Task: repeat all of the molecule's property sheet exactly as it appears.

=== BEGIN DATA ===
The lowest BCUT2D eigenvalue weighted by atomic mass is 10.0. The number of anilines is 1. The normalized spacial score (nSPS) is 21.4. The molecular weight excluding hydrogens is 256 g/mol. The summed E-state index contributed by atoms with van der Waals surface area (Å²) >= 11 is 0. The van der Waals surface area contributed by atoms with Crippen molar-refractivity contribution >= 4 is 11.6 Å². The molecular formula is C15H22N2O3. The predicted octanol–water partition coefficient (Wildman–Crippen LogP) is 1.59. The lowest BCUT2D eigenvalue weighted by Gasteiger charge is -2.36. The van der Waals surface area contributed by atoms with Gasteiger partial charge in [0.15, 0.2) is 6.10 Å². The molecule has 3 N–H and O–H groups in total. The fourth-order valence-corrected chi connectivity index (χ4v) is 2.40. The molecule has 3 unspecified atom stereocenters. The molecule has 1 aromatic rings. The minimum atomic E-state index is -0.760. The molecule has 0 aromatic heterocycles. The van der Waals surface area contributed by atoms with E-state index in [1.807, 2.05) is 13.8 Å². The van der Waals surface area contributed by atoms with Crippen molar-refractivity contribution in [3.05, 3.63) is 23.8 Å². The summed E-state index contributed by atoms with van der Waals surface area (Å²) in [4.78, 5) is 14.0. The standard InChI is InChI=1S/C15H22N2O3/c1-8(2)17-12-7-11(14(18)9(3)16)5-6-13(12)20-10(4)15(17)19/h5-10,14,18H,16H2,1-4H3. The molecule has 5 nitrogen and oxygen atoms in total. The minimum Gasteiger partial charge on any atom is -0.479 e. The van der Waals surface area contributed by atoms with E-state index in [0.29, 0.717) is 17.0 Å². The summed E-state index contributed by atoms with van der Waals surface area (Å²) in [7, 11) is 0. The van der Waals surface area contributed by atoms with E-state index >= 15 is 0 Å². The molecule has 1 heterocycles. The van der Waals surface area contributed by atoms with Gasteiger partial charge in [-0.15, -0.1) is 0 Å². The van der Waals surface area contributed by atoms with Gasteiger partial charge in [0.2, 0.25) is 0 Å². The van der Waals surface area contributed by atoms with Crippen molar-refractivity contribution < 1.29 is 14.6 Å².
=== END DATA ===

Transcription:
The lowest BCUT2D eigenvalue weighted by atomic mass is 10.0. The number of anilines is 1. The normalized spacial score (nSPS) is 21.4. The molecular weight excluding hydrogens is 256 g/mol. The summed E-state index contributed by atoms with van der Waals surface area (Å²) >= 11 is 0. The van der Waals surface area contributed by atoms with Crippen molar-refractivity contribution >= 4 is 11.6 Å². The molecular formula is C15H22N2O3. The predicted octanol–water partition coefficient (Wildman–Crippen LogP) is 1.59. The lowest BCUT2D eigenvalue weighted by Gasteiger charge is -2.36. The van der Waals surface area contributed by atoms with Gasteiger partial charge in [0.15, 0.2) is 6.10 Å². The molecule has 3 N–H and O–H groups in total. The fourth-order valence-corrected chi connectivity index (χ4v) is 2.40. The molecule has 3 unspecified atom stereocenters. The molecule has 1 aromatic rings. The minimum atomic E-state index is -0.760. The molecule has 0 aromatic heterocycles. The van der Waals surface area contributed by atoms with E-state index in [1.807, 2.05) is 13.8 Å². The van der Waals surface area contributed by atoms with Crippen molar-refractivity contribution in [3.05, 3.63) is 23.8 Å². The summed E-state index contributed by atoms with van der Waals surface area (Å²) in [4.78, 5) is 14.0. The standard InChI is InChI=1S/C15H22N2O3/c1-8(2)17-12-7-11(14(18)9(3)16)5-6-13(12)20-10(4)15(17)19/h5-10,14,18H,16H2,1-4H3. The molecule has 5 nitrogen and oxygen atoms in total. The minimum Gasteiger partial charge on any atom is -0.479 e. The van der Waals surface area contributed by atoms with E-state index in [0.29, 0.717) is 17.0 Å². The summed E-state index contributed by atoms with van der Waals surface area (Å²) in [7, 11) is 0. The van der Waals surface area contributed by atoms with E-state index >= 15 is 0 Å². The molecule has 1 heterocycles. The van der Waals surface area contributed by atoms with Gasteiger partial charge in [-0.15, -0.1) is 0 Å². The van der Waals surface area contributed by atoms with Gasteiger partial charge in [0.2, 0.25) is 0 Å². The van der Waals surface area contributed by atoms with Crippen molar-refractivity contribution < 1.29 is 14.6 Å².